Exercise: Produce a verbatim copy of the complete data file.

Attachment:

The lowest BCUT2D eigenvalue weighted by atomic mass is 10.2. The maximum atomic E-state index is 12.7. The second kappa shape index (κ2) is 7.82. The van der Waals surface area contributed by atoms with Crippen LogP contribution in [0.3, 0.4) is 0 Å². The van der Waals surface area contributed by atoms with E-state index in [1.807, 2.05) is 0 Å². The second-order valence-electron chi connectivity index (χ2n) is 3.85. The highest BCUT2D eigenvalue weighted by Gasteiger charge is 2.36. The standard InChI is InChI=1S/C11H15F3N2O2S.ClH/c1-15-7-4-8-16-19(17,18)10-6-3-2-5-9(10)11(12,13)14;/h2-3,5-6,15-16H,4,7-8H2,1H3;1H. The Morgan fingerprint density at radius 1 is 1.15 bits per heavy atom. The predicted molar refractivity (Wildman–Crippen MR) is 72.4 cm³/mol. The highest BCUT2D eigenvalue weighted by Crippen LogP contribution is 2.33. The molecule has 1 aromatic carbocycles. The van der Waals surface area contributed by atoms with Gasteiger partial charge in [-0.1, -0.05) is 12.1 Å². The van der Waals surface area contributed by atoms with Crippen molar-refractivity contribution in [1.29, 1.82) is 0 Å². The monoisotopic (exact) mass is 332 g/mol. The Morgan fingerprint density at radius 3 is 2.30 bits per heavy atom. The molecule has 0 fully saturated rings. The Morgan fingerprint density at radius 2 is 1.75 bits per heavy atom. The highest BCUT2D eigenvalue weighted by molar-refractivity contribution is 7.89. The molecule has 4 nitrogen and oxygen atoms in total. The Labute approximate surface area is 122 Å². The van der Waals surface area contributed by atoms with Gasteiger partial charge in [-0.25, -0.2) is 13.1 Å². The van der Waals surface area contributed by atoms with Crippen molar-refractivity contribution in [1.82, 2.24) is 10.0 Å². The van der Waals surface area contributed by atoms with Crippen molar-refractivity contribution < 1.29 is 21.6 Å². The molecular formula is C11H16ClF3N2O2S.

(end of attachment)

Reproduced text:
The lowest BCUT2D eigenvalue weighted by atomic mass is 10.2. The maximum atomic E-state index is 12.7. The second kappa shape index (κ2) is 7.82. The van der Waals surface area contributed by atoms with Crippen LogP contribution in [0.3, 0.4) is 0 Å². The van der Waals surface area contributed by atoms with E-state index in [1.807, 2.05) is 0 Å². The second-order valence-electron chi connectivity index (χ2n) is 3.85. The highest BCUT2D eigenvalue weighted by Gasteiger charge is 2.36. The standard InChI is InChI=1S/C11H15F3N2O2S.ClH/c1-15-7-4-8-16-19(17,18)10-6-3-2-5-9(10)11(12,13)14;/h2-3,5-6,15-16H,4,7-8H2,1H3;1H. The Morgan fingerprint density at radius 1 is 1.15 bits per heavy atom. The predicted molar refractivity (Wildman–Crippen MR) is 72.4 cm³/mol. The highest BCUT2D eigenvalue weighted by Crippen LogP contribution is 2.33. The molecule has 1 aromatic carbocycles. The van der Waals surface area contributed by atoms with Gasteiger partial charge in [-0.1, -0.05) is 12.1 Å². The van der Waals surface area contributed by atoms with Crippen molar-refractivity contribution in [1.29, 1.82) is 0 Å². The monoisotopic (exact) mass is 332 g/mol. The Morgan fingerprint density at radius 3 is 2.30 bits per heavy atom. The molecule has 0 fully saturated rings. The Morgan fingerprint density at radius 2 is 1.75 bits per heavy atom. The highest BCUT2D eigenvalue weighted by molar-refractivity contribution is 7.89. The molecule has 4 nitrogen and oxygen atoms in total. The Labute approximate surface area is 122 Å². The van der Waals surface area contributed by atoms with Gasteiger partial charge in [-0.25, -0.2) is 13.1 Å². The van der Waals surface area contributed by atoms with Crippen molar-refractivity contribution in [1.82, 2.24) is 10.0 Å². The van der Waals surface area contributed by atoms with Crippen molar-refractivity contribution < 1.29 is 21.6 Å². The molecular formula is C11H16ClF3N2O2S.